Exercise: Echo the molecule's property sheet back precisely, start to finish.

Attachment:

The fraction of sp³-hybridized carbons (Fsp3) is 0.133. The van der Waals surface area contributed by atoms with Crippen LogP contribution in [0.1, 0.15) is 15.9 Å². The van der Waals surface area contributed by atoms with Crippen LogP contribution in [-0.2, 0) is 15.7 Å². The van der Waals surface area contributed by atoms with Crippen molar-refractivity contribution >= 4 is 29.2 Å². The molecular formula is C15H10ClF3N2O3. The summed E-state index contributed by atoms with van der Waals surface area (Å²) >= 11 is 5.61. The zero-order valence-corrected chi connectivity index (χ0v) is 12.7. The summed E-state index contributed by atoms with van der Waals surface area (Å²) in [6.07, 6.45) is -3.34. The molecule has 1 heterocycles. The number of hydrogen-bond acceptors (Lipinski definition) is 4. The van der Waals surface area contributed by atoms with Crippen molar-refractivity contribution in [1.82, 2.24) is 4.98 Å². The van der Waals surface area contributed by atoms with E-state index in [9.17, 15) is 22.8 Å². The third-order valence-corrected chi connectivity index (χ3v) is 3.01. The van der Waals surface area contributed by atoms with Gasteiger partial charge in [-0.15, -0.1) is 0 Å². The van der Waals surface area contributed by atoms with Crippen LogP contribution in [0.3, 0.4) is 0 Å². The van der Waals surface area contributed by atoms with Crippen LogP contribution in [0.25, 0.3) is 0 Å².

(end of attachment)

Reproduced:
The fraction of sp³-hybridized carbons (Fsp3) is 0.133. The van der Waals surface area contributed by atoms with Crippen LogP contribution in [0.1, 0.15) is 15.9 Å². The van der Waals surface area contributed by atoms with Crippen LogP contribution in [-0.2, 0) is 15.7 Å². The van der Waals surface area contributed by atoms with Crippen molar-refractivity contribution >= 4 is 29.2 Å². The molecular formula is C15H10ClF3N2O3. The summed E-state index contributed by atoms with van der Waals surface area (Å²) >= 11 is 5.61. The zero-order valence-corrected chi connectivity index (χ0v) is 12.7. The summed E-state index contributed by atoms with van der Waals surface area (Å²) in [6.07, 6.45) is -3.34. The molecule has 1 heterocycles. The number of hydrogen-bond acceptors (Lipinski definition) is 4. The van der Waals surface area contributed by atoms with Crippen molar-refractivity contribution in [1.82, 2.24) is 4.98 Å². The van der Waals surface area contributed by atoms with E-state index in [9.17, 15) is 22.8 Å². The third-order valence-corrected chi connectivity index (χ3v) is 3.01. The van der Waals surface area contributed by atoms with Gasteiger partial charge in [-0.15, -0.1) is 0 Å². The van der Waals surface area contributed by atoms with Crippen LogP contribution in [0.3, 0.4) is 0 Å². The van der Waals surface area contributed by atoms with Crippen LogP contribution in [0.25, 0.3) is 0 Å².